unavailable March 18 2011 at 3 28 am BridgeCity is a well known tool vendor that 1 has neat stuff and 2 charges for themEven though they are right down the road I don t think I have ever bought anything from them Mostly I just look at their stuff and say WOW Reply Leave a Reply Click here to cancel reply Name required Email will not be published required Comment Search Blog Posts News and social media My newsletter has updates on new products courses and events Sign up here Latest blog posts Creative goodness The story of a spoon Spooncarving knife making in Sheffield Do what you love The Man Who Made Things From Trees me on Radio 4 Featured blog posts How to price craft work business advice for craftspeople Which is the best spoon carving knife hook knife any fool can make something more complex but it takes real genius to make things simple again building the world s most iconic viking ship part 1 Welsh love spoons and cawl spoons how to make a new axe handle What is the best knife for wood carving and whittling which is the best axe for carving bushcraft general use how to carve wooden bowls what is the best oil for treating wood Past posts Past posts Select Month April 2016 February 2016 December 2015 November 2015 September 2015 August 2015 June 2015 May 2015 April 2015 March 2015 February 2015 January 2015 December 2014 November 2014 October 2014 September 2014 August 2014 July 2014 June 2014 May 2014 April 2014 March 2014 February 2014 January 2014 December 2013 November 2013 October 2013 September 2013 July 2013 June 2013 May 2013 April 2013 March 2013 February 2013 January 2013 December 2012 November 2012 October 2012 September 2012 August
    http://www.robin-wood.co.uk/wood-craft-blog/2010/12/18/cool-woodworking-tool/ (2016-05-01)

  • axe handle
    the handle And we leave it to dry This bit of wood was pretty dry already so 48 hours indoors will probably be enough When it is dry if I tap it against something it will ring rather than thud and feel nice and springy You can just leave it a month and be sure but I am always impatient This is roughly how it will look when done This is a cheap old head I don t know what the pattern is or where they were made but I have a couple like this they don t seem uncommon at car boots and I like the look of it as a carving hatchet The other old head would make a perfect alternative to a small forest axe for someone on a budget See how to fit the axe handle here You may also like to read Teaching and learning in the USA Grinding an axe the Sheffield way Spoon carving tools giveaway competition Gransfors bruks carving axe wildlife hatchet and Robin Wood carving axe compared Walsall Saddlers Frank Baines cool woodworking tool 3 Responses to how to make a new axe handle Eric Rucker May 6 2014 at 1 24 pm Hello Robin What a lovely generous empowering post I especially appreciate how you share not only what you have learned from experience but the reasons and parameters of what you think is the math behind the solution in order that we can enter into the process for ourselves and start to see and notice the sorts of things a beginner might not otherwise Are you familiar with Bill Coperthwaite s work to design a Democratic Axe In that case he was addressing the scarcity of affordable new or good quality second hand broad axes http www motherearthnews com diy how to make an axe zmaz05fmzsel aspx axzz30wPUIFE5 I think this post of yours is a good complement to his idea In your case helping others tap into the ready supply of decent used hatchet heads Thank you Eric Reply Jim Carpenter September 8 2014 at 1 23 pm From the Appalachian Mountains in Kentucky Great article since I have trouble finding good handles for any if my tools Have been carving for 30 yes so I will jump in and make my own Thanks Robin for your desire to share Jim Reply Joe October 14 2015 at 3 51 pm Thanks for providing the steps required I m just about to carve a handle for a felling axe for a friend and this will help with what I need to do However this is the first time I have attempted carving something like this and I want to make a good job of it I have a Gransfors axe at home which I ll be using to do the job and notice that it has ridges where the grip area of the handle is and I wanted to replicate that on the handle that i carve Do you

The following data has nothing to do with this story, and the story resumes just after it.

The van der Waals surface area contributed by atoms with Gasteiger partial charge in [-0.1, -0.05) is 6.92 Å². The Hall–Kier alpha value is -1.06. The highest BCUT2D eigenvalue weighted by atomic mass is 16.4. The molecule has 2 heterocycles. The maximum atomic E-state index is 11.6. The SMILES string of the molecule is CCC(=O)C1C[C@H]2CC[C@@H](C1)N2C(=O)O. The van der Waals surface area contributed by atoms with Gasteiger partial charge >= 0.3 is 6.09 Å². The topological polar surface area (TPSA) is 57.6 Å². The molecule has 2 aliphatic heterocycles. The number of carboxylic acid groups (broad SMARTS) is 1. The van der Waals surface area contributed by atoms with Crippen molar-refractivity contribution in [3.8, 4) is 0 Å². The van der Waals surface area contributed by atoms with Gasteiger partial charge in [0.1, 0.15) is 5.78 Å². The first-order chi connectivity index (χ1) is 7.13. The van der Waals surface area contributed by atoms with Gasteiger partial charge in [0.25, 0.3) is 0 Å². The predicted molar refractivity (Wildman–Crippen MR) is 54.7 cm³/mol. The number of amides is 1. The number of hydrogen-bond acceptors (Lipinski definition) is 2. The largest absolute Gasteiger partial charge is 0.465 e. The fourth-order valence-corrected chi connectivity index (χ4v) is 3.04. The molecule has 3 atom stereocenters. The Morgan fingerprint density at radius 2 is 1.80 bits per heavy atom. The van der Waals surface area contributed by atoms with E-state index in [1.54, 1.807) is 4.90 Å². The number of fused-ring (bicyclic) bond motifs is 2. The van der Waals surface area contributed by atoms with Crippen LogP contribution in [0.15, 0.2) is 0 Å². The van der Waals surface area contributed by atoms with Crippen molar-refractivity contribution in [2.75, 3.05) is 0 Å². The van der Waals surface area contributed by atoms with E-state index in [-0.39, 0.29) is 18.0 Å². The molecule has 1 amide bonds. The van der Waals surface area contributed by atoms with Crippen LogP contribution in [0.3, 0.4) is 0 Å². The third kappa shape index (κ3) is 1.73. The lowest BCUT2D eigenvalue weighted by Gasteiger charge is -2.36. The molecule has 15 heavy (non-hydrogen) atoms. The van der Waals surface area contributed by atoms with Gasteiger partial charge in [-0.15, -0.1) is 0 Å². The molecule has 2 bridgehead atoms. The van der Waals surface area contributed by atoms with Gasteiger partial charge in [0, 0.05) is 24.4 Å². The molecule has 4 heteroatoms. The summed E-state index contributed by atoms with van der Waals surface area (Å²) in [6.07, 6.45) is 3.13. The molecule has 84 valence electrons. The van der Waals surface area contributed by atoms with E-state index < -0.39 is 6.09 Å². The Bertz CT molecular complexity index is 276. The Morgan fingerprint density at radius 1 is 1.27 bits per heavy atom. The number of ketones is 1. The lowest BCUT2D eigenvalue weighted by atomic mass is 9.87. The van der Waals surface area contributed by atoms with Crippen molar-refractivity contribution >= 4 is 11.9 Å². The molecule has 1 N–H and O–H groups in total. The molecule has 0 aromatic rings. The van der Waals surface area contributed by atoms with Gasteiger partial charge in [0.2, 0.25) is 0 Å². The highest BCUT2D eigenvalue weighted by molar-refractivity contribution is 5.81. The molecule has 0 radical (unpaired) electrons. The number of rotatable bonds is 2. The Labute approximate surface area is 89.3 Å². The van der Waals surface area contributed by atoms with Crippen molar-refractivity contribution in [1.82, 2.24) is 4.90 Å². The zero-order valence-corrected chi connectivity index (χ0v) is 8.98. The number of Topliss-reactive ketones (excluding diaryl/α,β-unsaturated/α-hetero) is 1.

http://www.robin-wood.co.uk/wood-craft-blog/2010/12/14/how-to-make-a-new-axe-handle/comment-page-1/ (2016-05-01)


web-archive-uk.com, 2016-09-27